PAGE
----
New future limitations on non-compete clauses in employment contracts

As outlined in our previous guide, there are a variety of clauses that a business can include in employment contracts and/or agreements to protect, amongst other things, its confidential information, client lists, and other employees.

One of these clauses are non-complete clauses, which restrict a departing employee from joining a competing business for a period of time. As mentioned in our previous guide, the scope of such clauses (along with the other types of restrictive covenants) must be reasonable in scope, and protect legitimate business interests.

For some time, non-compete clauses have been critiqued for being too restrictive and unfair on departing employees, as it prevents them from obtaining work in a competing (and therefore likely to be a similar) business for a set period of time. Therefore, in 2020 the government published a consultation paper exploring options for potential reform. This included the following two alternatives:

  1. Making post-termination non-compete clauses permissible only where the business provides compensation for the period of restraint.
  2. Making all post-termination non-compete clauses void and unenforceable.

In May 2023, two-and-a-half years after it published its consultation paper, the government published its response. Within the response, the government outlined pros and, more substantially, cons of each option with some of the main points being:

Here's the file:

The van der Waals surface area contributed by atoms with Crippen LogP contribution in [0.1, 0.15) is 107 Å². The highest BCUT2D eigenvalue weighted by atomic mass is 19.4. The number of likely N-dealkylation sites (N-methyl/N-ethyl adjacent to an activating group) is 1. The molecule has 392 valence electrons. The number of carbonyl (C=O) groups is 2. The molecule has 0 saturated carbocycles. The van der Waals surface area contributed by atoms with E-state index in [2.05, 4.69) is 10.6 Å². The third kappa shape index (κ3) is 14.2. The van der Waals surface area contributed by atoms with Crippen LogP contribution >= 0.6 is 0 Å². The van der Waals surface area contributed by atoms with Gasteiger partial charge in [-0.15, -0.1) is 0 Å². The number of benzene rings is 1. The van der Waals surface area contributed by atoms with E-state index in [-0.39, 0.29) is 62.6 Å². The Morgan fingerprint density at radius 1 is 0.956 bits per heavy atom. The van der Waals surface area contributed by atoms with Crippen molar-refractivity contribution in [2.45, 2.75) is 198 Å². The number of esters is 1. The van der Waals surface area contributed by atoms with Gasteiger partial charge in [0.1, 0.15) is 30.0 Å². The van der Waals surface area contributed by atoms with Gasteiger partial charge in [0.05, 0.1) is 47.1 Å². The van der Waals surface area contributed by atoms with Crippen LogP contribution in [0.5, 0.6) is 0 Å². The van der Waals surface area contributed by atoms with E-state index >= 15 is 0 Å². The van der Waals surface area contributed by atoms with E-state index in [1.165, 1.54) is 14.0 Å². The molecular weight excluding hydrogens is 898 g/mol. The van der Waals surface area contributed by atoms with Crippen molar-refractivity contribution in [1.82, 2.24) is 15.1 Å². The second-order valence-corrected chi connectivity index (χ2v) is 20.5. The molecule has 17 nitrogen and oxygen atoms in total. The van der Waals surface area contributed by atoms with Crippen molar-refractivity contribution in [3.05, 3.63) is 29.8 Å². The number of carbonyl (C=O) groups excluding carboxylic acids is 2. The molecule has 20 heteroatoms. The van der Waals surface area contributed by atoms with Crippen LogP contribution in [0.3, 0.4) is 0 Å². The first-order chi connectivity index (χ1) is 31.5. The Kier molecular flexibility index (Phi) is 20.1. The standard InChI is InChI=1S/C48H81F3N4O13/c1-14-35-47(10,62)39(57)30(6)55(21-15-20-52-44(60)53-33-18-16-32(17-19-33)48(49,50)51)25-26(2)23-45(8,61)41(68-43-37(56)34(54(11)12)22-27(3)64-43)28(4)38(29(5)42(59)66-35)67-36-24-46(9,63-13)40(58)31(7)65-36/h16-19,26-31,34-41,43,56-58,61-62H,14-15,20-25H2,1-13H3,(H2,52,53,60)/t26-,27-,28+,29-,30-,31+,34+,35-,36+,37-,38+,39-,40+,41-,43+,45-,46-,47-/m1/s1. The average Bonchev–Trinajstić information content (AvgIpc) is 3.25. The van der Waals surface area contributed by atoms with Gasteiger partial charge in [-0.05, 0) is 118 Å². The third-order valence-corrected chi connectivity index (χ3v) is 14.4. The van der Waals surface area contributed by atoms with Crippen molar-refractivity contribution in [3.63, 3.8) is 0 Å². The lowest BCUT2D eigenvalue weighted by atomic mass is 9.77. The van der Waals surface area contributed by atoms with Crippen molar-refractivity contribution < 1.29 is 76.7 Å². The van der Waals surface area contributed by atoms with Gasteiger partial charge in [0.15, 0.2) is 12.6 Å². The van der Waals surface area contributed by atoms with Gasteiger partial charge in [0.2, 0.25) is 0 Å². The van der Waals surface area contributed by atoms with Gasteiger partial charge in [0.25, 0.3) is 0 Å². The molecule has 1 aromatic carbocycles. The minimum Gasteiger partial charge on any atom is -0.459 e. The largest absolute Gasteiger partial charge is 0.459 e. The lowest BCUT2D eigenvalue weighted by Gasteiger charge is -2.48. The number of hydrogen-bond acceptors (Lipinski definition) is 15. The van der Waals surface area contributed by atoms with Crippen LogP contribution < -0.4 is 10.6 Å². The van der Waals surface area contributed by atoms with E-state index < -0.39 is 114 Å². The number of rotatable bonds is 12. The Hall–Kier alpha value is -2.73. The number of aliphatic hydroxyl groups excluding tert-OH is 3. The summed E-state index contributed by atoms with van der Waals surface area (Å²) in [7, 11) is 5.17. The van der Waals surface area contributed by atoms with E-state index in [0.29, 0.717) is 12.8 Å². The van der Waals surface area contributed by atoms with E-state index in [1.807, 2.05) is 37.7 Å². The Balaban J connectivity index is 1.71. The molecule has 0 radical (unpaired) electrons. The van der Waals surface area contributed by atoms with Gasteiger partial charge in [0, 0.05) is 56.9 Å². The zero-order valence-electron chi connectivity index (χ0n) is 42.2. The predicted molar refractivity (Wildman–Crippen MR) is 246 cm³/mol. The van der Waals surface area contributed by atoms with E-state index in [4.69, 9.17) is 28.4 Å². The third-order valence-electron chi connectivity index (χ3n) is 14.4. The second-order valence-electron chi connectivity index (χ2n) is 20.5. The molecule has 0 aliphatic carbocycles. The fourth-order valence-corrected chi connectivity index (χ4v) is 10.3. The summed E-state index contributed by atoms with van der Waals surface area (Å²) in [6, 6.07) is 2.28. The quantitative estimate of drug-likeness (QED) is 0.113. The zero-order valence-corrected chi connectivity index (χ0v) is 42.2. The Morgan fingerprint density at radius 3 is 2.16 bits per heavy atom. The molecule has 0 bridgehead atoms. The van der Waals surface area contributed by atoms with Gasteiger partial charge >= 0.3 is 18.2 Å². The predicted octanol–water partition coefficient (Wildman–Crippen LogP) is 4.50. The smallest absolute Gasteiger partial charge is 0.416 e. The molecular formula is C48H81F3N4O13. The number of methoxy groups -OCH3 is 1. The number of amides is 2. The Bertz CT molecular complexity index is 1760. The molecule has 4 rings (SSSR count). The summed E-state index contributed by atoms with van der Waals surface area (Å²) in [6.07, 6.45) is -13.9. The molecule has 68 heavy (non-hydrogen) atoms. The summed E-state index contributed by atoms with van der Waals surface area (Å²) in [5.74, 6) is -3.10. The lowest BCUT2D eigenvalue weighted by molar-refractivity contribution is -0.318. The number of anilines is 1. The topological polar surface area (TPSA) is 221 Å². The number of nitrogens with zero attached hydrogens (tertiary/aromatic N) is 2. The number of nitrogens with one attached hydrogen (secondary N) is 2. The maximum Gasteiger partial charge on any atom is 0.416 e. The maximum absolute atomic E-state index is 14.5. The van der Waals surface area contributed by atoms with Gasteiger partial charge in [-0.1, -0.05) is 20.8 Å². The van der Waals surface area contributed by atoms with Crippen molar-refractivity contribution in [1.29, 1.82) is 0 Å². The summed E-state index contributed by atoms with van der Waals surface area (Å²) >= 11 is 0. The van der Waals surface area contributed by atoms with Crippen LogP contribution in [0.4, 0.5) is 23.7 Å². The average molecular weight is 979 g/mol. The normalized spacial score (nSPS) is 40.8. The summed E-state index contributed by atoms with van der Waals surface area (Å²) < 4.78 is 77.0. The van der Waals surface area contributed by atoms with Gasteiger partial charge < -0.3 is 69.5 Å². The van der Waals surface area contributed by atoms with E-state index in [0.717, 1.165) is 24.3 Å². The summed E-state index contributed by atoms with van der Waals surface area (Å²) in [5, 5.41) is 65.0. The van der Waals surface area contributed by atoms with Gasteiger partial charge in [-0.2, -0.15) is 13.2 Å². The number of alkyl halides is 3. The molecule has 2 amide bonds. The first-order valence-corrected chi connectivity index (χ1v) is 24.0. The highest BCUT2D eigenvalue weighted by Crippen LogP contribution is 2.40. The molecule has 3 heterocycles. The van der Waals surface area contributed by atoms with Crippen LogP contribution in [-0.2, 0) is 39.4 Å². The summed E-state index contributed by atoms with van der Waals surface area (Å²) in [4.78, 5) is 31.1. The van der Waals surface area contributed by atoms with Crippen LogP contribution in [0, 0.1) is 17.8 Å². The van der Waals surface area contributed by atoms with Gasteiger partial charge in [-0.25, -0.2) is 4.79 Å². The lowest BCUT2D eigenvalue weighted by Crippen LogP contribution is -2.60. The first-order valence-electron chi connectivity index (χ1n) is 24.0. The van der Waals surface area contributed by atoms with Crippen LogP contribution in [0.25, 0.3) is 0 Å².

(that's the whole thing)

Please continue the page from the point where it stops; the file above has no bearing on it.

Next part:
1. Requiring businesses to pay for the period of restraint would apply a “substantial direct cost to businesses” particularly during the current time of economic recovery and cost of living crisis.
  2. Making such clauses void and unenforceable could lead to “unintended consequences” including concerns for investors and difficulty in aligning incentives between workers and employers.

Ultimately, the government decided against recommending either of the above options and instead put forward a further option, namely limiting post-termination non-compete clauses to three months. This would be implemented via legislation when “parliamentary time allows”.

It is therefore important for businesses and employers to be mindful of these future changes when inserting non-compete clauses into contracts and agreements. For the time being, the government’s recommendations have not become law and are unlikely to become law for some time due to the steps that need to be taken to make that so. However, to make sure your business’ practices comply with these new rules when they do become law, it would be prudent to only include non-compete clauses that do comply with the rules, should you wish to include such clauses, or considering alternative methods of protecting your business and its assets.

If you and/or your business have any queries regarding these proposed changes, do not hesitate to contact Geldards LLP’s expert Commercial Disputes Resolution and Employment teams who can assist you.

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